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They can be quite daunting but you can do some pretty powerful things in After Effects using expressions. I can't claim any ownership of the below – but here's some of the most useful ones I tend to use in pretty much every motion graphics project I do.


This particular version has been developed by Harry Frank and is an expression I use in almost every mograph project I do. Essentially, Inertial Bounce creates a bouncing motion of any parameter from one keyframe to the next, based on it's velocity. Modify “amp” for how much bounce there is (I tend to leave this as is!). The “freq” variable is the frequency, or how frequently the bounce occurs. The “decay” is like friction, a higher value means the bounce comes to a stop quicker.

amp = .1;
freq = 2.0;
decay = 2.0;
n = 0;
time_max = 4;
if (numKeys > 0){
n = nearestKey(time).index;
if (key(n).time > time){
if (n == 0){ t = 0;
t = time - key(n).time;
if (n > 0 && t < time_max){
v = velocityAtTime(key(n).time - thisComp.frameDuration/10);
value + v*amp*Math.sin(freq*t*2*Math.PI)/Math.exp(decay*t);


Apply to any parameter to add a constant randomness. It can be controlled by changing the numerals in the brackets. The first one determines the speed (frequency) of the wiggle, and the second will alter the amount (or amplitude). I often pick whip one of these value to a slider control in order to animate the wiggle as and when required!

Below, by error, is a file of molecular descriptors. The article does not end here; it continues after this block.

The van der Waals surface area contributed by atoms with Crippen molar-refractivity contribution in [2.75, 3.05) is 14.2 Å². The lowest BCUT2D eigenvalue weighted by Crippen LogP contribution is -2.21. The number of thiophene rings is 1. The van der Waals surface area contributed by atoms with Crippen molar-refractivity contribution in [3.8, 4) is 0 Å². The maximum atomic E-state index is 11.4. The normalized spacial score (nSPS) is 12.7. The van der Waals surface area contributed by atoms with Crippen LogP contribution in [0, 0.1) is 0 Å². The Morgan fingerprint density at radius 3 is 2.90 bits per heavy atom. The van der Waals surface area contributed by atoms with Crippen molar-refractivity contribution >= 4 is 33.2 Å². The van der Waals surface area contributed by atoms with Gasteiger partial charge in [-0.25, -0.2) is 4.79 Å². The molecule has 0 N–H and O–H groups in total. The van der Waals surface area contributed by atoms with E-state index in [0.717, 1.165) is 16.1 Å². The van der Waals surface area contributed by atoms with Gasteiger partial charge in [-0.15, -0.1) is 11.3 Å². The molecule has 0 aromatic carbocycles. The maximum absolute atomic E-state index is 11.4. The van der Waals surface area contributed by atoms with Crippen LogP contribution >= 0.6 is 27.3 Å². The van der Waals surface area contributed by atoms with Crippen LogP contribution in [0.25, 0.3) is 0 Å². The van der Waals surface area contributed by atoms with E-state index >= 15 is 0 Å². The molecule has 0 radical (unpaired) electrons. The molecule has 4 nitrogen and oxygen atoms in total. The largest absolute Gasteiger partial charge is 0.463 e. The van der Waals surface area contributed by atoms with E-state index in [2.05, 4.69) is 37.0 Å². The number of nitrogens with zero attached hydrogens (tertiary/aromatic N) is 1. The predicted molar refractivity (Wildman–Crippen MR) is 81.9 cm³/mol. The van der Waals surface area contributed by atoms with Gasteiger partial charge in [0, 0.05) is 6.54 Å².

Loop expressions do exactly what you would expect really. However, there are various types of the loop expression which produce different results — not necessarily just an infinite loop after your keyframes. These expressions can be used to help a lot when working on walk cycles, HUD elements, repeating background designs, and much more! 

  • loopOut(“cycle”)
  • loopOut(“pingpong”)
  • loopOut(“offset”)

Check out this post by School of Motion to get a much more in-depth breakdown of the different types of loop expressions and how they work.


Thank the great Dan Ebberts for this one. Apply as you would a regular Wiggle expression but set the loopTime to the length of the loop you require in seconds. 

freq = 1;
amp = 110;
loopTime = 3;
t = time % loopTime;
wiggle1 = wiggle(freq, amp, 1, 0.5, t);
wiggle2 = wiggle(freq, amp, 1, 0.5, t - loopTime);
linear(t, 0, loopTime, wiggle1, wiggle2)


This one is pretty cool! Basically, apply this expression to the position parameter of a layer that is parented to something else. It will, as expected, follow it's parent's position but on a delay dictated by the amount specificied.

delay = 0.2;
parent.fromWorld(toWorld([0,0,0],time- delay));


Basic but very useful. This will increase any parameter by 1 every second. 


eg. time*40